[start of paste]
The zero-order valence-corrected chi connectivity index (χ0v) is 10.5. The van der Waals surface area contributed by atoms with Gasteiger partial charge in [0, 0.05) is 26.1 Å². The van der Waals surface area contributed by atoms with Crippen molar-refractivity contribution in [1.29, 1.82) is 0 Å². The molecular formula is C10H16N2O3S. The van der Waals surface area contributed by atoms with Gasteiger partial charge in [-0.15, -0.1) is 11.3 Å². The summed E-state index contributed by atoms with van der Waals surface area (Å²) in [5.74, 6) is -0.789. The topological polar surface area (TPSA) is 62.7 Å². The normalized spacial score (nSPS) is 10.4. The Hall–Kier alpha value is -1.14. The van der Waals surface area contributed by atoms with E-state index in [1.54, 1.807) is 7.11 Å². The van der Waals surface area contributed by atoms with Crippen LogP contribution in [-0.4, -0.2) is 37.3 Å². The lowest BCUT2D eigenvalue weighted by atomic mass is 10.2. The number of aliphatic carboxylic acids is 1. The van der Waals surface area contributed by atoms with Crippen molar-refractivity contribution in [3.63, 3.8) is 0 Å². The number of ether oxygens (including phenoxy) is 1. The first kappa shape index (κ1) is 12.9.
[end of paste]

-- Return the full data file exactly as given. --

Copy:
The zero-order valence-corrected chi connectivity index (χ0v) is 10.5. The van der Waals surface area contributed by atoms with Gasteiger partial charge in [0, 0.05) is 26.1 Å². The van der Waals surface area contributed by atoms with Crippen molar-refractivity contribution in [1.29, 1.82) is 0 Å². The molecular formula is C10H16N2O3S. The van der Waals surface area contributed by atoms with Gasteiger partial charge in [-0.15, -0.1) is 11.3 Å². The summed E-state index contributed by atoms with van der Waals surface area (Å²) in [5.74, 6) is -0.789. The topological polar surface area (TPSA) is 62.7 Å². The normalized spacial score (nSPS) is 10.4. The Hall–Kier alpha value is -1.14. The van der Waals surface area contributed by atoms with E-state index in [1.54, 1.807) is 7.11 Å². The van der Waals surface area contributed by atoms with Crippen LogP contribution in [-0.4, -0.2) is 37.3 Å². The lowest BCUT2D eigenvalue weighted by atomic mass is 10.2. The number of aliphatic carboxylic acids is 1. The van der Waals surface area contributed by atoms with Crippen molar-refractivity contribution in [3.63, 3.8) is 0 Å². The number of ether oxygens (including phenoxy) is 1. The first kappa shape index (κ1) is 12.9.